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Alexandra Saitova a members of the Russian curling team during a match in Sochi February 14, 2014. (John Lehmann/The Globe and Mail)
Alexandra Saitova a members of the Russian curling team during a match in Sochi February 14, 2014. (John Lehmann/The Globe and Mail)

Curling is the new cool this Olympics Add to ...

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Curling jokes are falling flat in Sochi.

The World's Easiest Game to Rip - "The Roaring Game/The Boring Game," "The World's Coldest Drinking Game," "Curling beats sex because you can do it in eight houses in under two hours" - is no longer quite so funny.

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No, curling is suddenly cool, it's certainly sexy - and it's increasingly young and fit.

At Ice Cube Curling Center, the fiercest competition has been for seats in the media section, the interest in the 2014 Olympics curling tournament many times what planners anticipated. Sportswriters can rarely find a seat. And as for photographers, there is barely room to point a lens through the thicket of raised arms and cameras.

The primary reason, but certainly not the only reason, is the Russian women's team, four very young and tall women who look as if they are sliding down a runway, not a sheet of curling ice.

The British skip, Eve Muirhead, was in fact a successful fashion model.

Russian skip Anna Sidorova, who has also modelled, is a sensation at the Games, with huge crowds chanting and calling her name and cheering every single shot as her team got off to a quick start.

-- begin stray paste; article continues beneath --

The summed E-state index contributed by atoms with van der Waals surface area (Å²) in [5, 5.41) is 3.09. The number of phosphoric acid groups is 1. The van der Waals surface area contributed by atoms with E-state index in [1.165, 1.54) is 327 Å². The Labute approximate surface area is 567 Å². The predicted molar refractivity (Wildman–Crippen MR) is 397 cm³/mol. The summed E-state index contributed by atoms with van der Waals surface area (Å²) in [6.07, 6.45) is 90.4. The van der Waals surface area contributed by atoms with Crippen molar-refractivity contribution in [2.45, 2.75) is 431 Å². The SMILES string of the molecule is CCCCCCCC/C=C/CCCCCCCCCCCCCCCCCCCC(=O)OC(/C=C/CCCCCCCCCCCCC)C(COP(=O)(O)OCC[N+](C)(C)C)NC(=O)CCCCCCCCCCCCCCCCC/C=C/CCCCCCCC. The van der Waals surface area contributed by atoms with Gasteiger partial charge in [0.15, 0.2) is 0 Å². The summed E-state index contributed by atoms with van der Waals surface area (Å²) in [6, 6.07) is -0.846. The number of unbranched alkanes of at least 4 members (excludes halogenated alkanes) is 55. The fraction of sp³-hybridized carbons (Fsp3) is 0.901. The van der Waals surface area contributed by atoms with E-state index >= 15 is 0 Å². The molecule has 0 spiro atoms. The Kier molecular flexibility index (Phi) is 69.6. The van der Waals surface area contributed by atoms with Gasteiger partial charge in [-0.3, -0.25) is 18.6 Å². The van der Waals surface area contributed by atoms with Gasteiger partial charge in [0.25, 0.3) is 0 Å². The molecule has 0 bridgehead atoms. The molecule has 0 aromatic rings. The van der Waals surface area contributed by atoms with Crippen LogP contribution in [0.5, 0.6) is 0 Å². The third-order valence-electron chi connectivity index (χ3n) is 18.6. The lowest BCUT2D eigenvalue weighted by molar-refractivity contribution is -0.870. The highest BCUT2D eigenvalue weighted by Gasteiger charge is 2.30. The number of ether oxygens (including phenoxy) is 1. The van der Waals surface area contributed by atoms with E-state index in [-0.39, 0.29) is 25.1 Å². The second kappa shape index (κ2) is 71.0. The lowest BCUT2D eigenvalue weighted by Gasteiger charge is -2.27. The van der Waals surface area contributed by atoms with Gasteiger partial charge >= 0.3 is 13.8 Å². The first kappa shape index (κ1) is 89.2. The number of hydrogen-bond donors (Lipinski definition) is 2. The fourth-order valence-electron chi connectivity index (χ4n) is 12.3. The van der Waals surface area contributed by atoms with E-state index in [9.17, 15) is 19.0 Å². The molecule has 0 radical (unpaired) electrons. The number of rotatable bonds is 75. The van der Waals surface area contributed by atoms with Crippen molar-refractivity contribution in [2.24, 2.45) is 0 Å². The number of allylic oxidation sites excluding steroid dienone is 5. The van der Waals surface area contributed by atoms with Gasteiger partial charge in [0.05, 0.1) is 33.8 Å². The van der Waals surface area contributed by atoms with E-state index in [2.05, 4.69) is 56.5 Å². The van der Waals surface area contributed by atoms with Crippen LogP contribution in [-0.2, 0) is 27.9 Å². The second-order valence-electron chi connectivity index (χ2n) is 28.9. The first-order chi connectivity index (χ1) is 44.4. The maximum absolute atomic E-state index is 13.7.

Both Muirhead and Sidorova are 23 years old, Sidorova having turned 23 on the day before the XXII Winter Games opened.

But it is not just the women attracting the attention of fans who might not be familiar with the intricacies of the complicated ice game. The Russian men have their swirling red and white pants; the Norwegian team became famous in Vancouver for their outrageous pants and good looks; and Brad Jacobs' Canadian team has been nicknamed the "Buff Boys" for their dedication to fitness that they like nothing more than to show off.

"Hats off to them," Jacobs says of his Norwegian competitors. "If it brings any more attention to our sport, great. But we'll stick to the traditional black.

"Our team's known for the tight shirts."

Curling teams used to be known for other things. Like smoking. And eating. In the lead-up to the 1988 Calgary Winter Games, two of the Canadian curlers were told to lose weight after a simple fitness test determined neither of them could do a sit up.

No more, Jacobs calls his Sault Ste Mari rink - composed of Jacobs' cousins, E.J. and Ryan Harnden and Ryan Fry - "gym rats" and they are in the gym virtually every day, sometimes working out for hours.

"They're pretty strong," says Kaitlyn Lawes, the third on the Canadian women's team. "I had a workout with them the other day in the gym. They definitely spend a lot of time making sure they're in good shape."